The Environmental Protection Agency (EPA) and the U.S. Army Corps of Engineers (ACE) recently finalized a new rule that critics say could seriously impact landowners in the U.S., including small businesses.
With the Clean Water Rule (PDF), the EPA and ACE are seeking to expand the Clean Water Act’s definition for “waters of the United States.”
The Clean Water Act (CWA) historically has been limited to navigable and adjacent waters. The new definition, scheduled to go into effect 60 days after it’s published on the Government Printing Office’s website, would classify lands as “waters of the United States” if they have water overflow on them at any time during the year.
Seasonal streams, ponds, ditches – even puddles – could fall under the CWA’s purview, giving the EPA jurisdiction over them.
As a result, small businesses across all sectors of the U.S. economy will be impacted, even farmers, according to critics, who add that the rule will make it nearly impossible for some small businesses to do anything to their land without spending tremendous amounts of money.
The National Federation of Independent Business (NFIB), a chief opponent to the Clean Water Rule, is supporting H.R. 1732, the Regulatory Integrity Protection Act of 2015, which the House of Representatives passed on May 13. It is currently awaiting the Senate’s vote.
The NFIB notes on its website that the Regulatory Protection Act “would provide relief for small businesses by sending the U.S. Environmental Protection Agency and the U.S. Army Corps of Engineers (the Agencies) back to the drawing board on its problematic Waters of the United States rule. H.R. 1732 will be considered an NFIB Key Vote for the 114th Congress.”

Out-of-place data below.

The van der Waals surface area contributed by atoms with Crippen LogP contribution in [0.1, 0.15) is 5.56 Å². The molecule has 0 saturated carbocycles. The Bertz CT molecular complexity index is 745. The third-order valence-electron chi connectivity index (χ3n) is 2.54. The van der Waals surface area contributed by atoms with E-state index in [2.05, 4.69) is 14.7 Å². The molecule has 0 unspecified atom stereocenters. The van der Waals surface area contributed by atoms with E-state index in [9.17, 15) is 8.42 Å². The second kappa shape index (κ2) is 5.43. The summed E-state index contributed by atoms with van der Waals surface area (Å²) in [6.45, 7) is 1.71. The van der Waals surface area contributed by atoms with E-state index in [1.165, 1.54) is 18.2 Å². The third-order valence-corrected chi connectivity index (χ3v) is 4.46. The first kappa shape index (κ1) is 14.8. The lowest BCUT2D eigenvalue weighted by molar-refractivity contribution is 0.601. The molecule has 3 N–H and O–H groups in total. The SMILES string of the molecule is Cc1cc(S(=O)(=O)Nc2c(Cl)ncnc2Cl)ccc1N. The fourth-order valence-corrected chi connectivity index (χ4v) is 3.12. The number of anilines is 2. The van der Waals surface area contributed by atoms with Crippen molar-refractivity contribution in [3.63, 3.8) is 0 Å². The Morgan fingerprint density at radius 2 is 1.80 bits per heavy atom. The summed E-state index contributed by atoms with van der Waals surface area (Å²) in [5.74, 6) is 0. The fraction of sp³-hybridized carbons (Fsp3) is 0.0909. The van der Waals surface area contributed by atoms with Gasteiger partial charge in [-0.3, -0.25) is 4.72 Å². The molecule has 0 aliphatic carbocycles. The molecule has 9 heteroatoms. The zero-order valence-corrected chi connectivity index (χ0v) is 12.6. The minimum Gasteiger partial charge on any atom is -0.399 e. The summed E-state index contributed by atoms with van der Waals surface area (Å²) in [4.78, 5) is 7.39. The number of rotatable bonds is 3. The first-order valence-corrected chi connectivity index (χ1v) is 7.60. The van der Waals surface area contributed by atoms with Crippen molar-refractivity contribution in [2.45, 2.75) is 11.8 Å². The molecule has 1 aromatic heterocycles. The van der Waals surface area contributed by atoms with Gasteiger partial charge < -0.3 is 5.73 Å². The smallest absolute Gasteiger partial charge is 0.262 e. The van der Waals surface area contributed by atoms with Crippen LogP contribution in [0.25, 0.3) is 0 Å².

NFIB Senior Executive Counsel Elizabeth Milito testified on May 19th before the Senate Small Business Committee, saying of the Clean Water Rule:
“Contrary to the Agencies’ assertions, the proposed rule will have a tremendous, direct, and immediate effect on many small businesses across all sectors of the economy. NFIB is concerned that the proposed rule represents an unprecedented jurisdictional land-grab, which will affect the rights of private landowners—including many small businesses. As such, NFIB believes that the Agencies have ignored their statutory obligations—under the Regulatory Flexibility Act (RFA) and the Small Business Regulatory Enforcement Fairness Act (SBREFA)—requiring the Agencies to seriously consider the economic impact of the proposed rule on the small business community.”
If the EPA and ACE use this new definition to assert jurisdiction over your land, it will be nearly impossible — or tremendously expensive — to do anything with your land, including digging, excavating, or even laying gravel, according to the NFIB.
Special permits could be obtained to use portions of your land covered by the CWA, but the permits are extremely expensive, according to the NFIB.
A 2006 U.S. Supreme Court case noted the average cost for such a permit to be $270,000. In addition, long waiting periods have been associated with permit processing. And there is no guarantee your permit will be approved.
The penalties for violations of the Clean Water Act can cost up to $37,500 per day.
EPA Plaque Photo via Shutterstock